The following day Ena accompanied her friend on a trip across to LochKatrine, but the stranger idled about the hotel and wrote letters.After lunch, however, at the hour when the small establishment wasquietest, the curiosity of anyone watching him would certainly have beenaroused. His actions were truly a little peculiar.

  At about three o'clock that afternoon, having ascertained that none ofthe servants were about, he slipped silently to Mrs. Pollen's bedroom,the door of which was unlocked, and, entering quickly, closed the doorafter him. Then, walking straight to a big dressing-case which lay upona chair near the window, he took out a bunch of keys and tried one afterthe other in an effort to open it.

  He failed, none of the keys would fit.

  "If I force it she'll suspect," he murmured. "No, I must give it up forthe present--curse it!"

  Then he made a tour of the room, opened the wardrobe, and examined thecontents of several drawers, but though some expensive jewellery wasthere, he cast it aside in contempt.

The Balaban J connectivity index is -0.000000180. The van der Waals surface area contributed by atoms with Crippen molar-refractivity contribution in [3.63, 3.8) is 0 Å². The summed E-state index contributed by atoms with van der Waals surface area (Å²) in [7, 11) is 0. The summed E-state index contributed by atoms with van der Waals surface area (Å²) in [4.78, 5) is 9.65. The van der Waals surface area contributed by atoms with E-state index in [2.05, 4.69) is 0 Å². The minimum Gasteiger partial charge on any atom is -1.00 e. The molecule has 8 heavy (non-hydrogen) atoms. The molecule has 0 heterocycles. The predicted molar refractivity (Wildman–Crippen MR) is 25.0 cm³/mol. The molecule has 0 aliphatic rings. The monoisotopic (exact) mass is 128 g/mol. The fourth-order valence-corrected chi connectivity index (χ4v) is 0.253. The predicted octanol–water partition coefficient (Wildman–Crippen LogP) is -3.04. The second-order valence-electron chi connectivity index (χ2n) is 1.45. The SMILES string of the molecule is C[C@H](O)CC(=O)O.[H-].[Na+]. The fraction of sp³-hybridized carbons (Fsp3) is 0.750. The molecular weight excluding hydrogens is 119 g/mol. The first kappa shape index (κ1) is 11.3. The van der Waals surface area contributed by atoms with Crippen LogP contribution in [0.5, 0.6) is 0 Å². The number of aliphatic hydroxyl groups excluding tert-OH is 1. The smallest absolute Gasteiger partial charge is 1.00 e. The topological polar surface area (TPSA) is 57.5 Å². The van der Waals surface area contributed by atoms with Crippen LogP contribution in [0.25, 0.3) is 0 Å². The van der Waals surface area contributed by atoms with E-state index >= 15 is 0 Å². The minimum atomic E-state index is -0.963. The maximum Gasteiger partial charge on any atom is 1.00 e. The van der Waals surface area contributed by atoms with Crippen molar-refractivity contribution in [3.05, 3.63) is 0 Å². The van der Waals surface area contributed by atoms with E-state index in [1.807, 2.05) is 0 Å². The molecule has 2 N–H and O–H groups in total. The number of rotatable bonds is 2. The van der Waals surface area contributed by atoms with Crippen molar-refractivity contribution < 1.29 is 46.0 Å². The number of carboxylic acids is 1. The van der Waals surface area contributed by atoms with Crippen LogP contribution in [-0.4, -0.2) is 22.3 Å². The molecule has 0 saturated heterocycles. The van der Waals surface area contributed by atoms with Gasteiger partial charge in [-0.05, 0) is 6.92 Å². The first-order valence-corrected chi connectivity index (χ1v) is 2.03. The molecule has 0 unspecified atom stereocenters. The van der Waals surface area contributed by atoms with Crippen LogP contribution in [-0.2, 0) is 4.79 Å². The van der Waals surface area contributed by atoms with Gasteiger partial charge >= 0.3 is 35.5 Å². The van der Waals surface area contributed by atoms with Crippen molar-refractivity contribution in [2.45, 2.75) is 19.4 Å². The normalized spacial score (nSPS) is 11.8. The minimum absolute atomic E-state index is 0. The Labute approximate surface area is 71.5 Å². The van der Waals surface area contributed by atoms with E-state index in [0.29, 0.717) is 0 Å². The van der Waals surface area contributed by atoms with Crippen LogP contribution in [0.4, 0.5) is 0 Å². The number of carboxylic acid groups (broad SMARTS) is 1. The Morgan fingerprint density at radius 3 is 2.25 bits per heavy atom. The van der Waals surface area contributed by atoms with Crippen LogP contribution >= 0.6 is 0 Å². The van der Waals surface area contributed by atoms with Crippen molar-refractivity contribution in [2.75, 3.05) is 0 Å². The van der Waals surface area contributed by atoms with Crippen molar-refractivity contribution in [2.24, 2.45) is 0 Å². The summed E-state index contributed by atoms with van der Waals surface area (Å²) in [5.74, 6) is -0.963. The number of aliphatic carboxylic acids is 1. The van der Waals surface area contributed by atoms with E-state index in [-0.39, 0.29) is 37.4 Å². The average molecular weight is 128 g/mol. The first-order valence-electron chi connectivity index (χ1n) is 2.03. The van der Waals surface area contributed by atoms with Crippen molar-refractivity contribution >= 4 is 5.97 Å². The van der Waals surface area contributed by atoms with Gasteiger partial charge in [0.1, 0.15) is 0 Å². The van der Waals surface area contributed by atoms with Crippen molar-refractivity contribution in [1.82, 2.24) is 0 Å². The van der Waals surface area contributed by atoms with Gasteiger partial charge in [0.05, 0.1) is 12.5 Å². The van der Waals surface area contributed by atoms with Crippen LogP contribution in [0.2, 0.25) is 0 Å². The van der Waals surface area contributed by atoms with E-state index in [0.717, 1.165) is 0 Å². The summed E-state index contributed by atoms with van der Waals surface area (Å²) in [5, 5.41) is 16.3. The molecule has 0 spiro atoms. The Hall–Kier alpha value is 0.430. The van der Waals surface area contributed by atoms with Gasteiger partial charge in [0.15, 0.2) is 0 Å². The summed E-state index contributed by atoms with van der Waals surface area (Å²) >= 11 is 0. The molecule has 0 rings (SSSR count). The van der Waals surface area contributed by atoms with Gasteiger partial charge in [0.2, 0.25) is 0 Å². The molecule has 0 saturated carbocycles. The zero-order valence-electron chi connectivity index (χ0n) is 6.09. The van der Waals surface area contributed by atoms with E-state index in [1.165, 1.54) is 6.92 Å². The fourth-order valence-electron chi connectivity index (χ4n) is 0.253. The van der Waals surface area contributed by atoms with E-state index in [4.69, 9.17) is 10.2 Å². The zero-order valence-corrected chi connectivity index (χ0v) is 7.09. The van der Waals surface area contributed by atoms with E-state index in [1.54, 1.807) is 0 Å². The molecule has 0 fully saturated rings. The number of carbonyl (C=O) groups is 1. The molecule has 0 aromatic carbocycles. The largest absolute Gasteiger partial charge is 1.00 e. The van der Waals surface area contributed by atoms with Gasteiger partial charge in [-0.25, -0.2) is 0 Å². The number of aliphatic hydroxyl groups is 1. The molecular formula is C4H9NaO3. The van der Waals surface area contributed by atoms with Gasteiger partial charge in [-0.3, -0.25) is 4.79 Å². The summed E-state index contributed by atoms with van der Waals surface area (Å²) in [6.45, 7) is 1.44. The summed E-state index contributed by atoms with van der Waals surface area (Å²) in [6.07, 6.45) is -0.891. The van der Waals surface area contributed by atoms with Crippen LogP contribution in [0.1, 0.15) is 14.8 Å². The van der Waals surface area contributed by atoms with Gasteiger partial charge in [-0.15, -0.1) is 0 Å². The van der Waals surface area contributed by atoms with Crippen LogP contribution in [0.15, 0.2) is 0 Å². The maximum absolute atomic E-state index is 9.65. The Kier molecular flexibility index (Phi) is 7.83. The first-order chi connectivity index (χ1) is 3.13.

Mr. Greig did not want jewels. It was evident that he was in search ofsomething else far more interesting. But that lock upon thedressing-case was an unusually good one, and had defied all his manykeys.

  There was but one course to pursue, and that was to retreat to his ownroom, which he did in great disappointment and chagrin.

  That evening he watched the two women on their return. His movementswere those of a practised watcher. He was unobtrusive, disinterested ineverything save the picturesque surroundi
ngs, and behaved as though hehad no interest whatever in any person in the hotel.

  That evening, while in the garden after dinner, he found himself sittingon a seat beside Mrs. Morrison, and ventured to address a remark to herregarding the glorious sunset.

  What more natural than in a few moments Ena and her friend were chattingaffably with the new-comer.

  "This is my first visit to Scotland," Ena declared, though it was afalsehood, "and I'm delighted with it. My views--those of aLondoner--have entirely altered concerning Scotland and the Scottishpeople. I don't agree now with the ridicule cast upon them."